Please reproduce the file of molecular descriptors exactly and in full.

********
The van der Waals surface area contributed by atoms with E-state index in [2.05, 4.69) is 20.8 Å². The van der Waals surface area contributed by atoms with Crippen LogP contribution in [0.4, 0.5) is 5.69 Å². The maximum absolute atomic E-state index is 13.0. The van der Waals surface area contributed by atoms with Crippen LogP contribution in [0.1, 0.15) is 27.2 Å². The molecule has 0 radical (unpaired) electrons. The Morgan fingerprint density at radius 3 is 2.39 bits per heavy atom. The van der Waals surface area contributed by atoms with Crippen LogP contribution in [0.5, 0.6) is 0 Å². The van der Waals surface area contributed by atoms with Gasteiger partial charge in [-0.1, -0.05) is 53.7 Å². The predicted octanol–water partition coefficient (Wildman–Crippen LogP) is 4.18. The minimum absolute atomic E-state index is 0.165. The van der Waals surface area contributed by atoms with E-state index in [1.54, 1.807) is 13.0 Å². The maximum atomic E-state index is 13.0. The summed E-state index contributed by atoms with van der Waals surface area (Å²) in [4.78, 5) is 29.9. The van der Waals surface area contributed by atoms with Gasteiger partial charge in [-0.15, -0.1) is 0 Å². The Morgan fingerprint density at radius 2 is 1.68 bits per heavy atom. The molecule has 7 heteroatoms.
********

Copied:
The van der Waals surface area contributed by atoms with E-state index in [2.05, 4.69) is 20.8 Å². The van der Waals surface area contributed by atoms with Crippen LogP contribution in [0.4, 0.5) is 5.69 Å². The maximum absolute atomic E-state index is 13.0. The van der Waals surface area contributed by atoms with Crippen LogP contribution in [0.1, 0.15) is 27.2 Å². The molecule has 0 radical (unpaired) electrons. The Morgan fingerprint density at radius 3 is 2.39 bits per heavy atom. The van der Waals surface area contributed by atoms with Crippen LogP contribution in [0.5, 0.6) is 0 Å². The van der Waals surface area contributed by atoms with Gasteiger partial charge in [-0.1, -0.05) is 53.7 Å². The predicted octanol–water partition coefficient (Wildman–Crippen LogP) is 4.18. The minimum absolute atomic E-state index is 0.165. The van der Waals surface area contributed by atoms with E-state index in [1.54, 1.807) is 13.0 Å². The maximum atomic E-state index is 13.0. The summed E-state index contributed by atoms with van der Waals surface area (Å²) in [4.78, 5) is 29.9. The van der Waals surface area contributed by atoms with Gasteiger partial charge in [-0.15, -0.1) is 0 Å². The Morgan fingerprint density at radius 2 is 1.68 bits per heavy atom. The molecule has 7 heteroatoms.